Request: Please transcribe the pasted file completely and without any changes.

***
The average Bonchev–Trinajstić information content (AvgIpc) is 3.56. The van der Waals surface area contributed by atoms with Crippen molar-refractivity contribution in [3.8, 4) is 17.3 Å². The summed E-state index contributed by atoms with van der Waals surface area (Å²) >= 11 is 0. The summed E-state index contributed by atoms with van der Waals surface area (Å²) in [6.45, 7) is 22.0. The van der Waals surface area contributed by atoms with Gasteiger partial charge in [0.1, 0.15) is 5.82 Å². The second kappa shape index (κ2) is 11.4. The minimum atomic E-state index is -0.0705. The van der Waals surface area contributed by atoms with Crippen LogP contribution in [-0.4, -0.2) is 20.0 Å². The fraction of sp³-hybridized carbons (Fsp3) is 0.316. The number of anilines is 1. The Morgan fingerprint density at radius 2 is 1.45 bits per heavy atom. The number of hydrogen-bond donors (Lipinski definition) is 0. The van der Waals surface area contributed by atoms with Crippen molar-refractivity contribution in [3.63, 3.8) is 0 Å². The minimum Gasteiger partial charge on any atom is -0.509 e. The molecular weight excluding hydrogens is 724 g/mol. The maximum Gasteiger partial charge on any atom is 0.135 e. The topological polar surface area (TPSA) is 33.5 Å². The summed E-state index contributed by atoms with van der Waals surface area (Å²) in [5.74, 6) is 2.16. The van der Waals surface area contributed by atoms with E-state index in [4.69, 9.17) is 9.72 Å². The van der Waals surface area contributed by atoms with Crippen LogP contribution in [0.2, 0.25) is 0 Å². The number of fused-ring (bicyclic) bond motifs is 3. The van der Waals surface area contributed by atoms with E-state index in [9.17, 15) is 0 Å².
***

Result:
The average Bonchev–Trinajstić information content (AvgIpc) is 3.56. The van der Waals surface area contributed by atoms with Crippen molar-refractivity contribution in [3.8, 4) is 17.3 Å². The summed E-state index contributed by atoms with van der Waals surface area (Å²) >= 11 is 0. The summed E-state index contributed by atoms with van der Waals surface area (Å²) in [6.45, 7) is 22.0. The van der Waals surface area contributed by atoms with Gasteiger partial charge in [0.1, 0.15) is 5.82 Å². The second kappa shape index (κ2) is 11.4. The minimum atomic E-state index is -0.0705. The van der Waals surface area contributed by atoms with Crippen LogP contribution in [-0.4, -0.2) is 20.0 Å². The fraction of sp³-hybridized carbons (Fsp3) is 0.316. The number of anilines is 1. The Morgan fingerprint density at radius 2 is 1.45 bits per heavy atom. The number of hydrogen-bond donors (Lipinski definition) is 0. The van der Waals surface area contributed by atoms with Crippen molar-refractivity contribution in [3.63, 3.8) is 0 Å². The minimum Gasteiger partial charge on any atom is -0.509 e. The molecular weight excluding hydrogens is 724 g/mol. The maximum Gasteiger partial charge on any atom is 0.135 e. The topological polar surface area (TPSA) is 33.5 Å². The summed E-state index contributed by atoms with van der Waals surface area (Å²) in [5.74, 6) is 2.16. The van der Waals surface area contributed by atoms with E-state index in [4.69, 9.17) is 9.72 Å². The van der Waals surface area contributed by atoms with Crippen LogP contribution in [0.2, 0.25) is 0 Å². The number of fused-ring (bicyclic) bond motifs is 3. The van der Waals surface area contributed by atoms with E-state index in [9.17, 15) is 0 Å².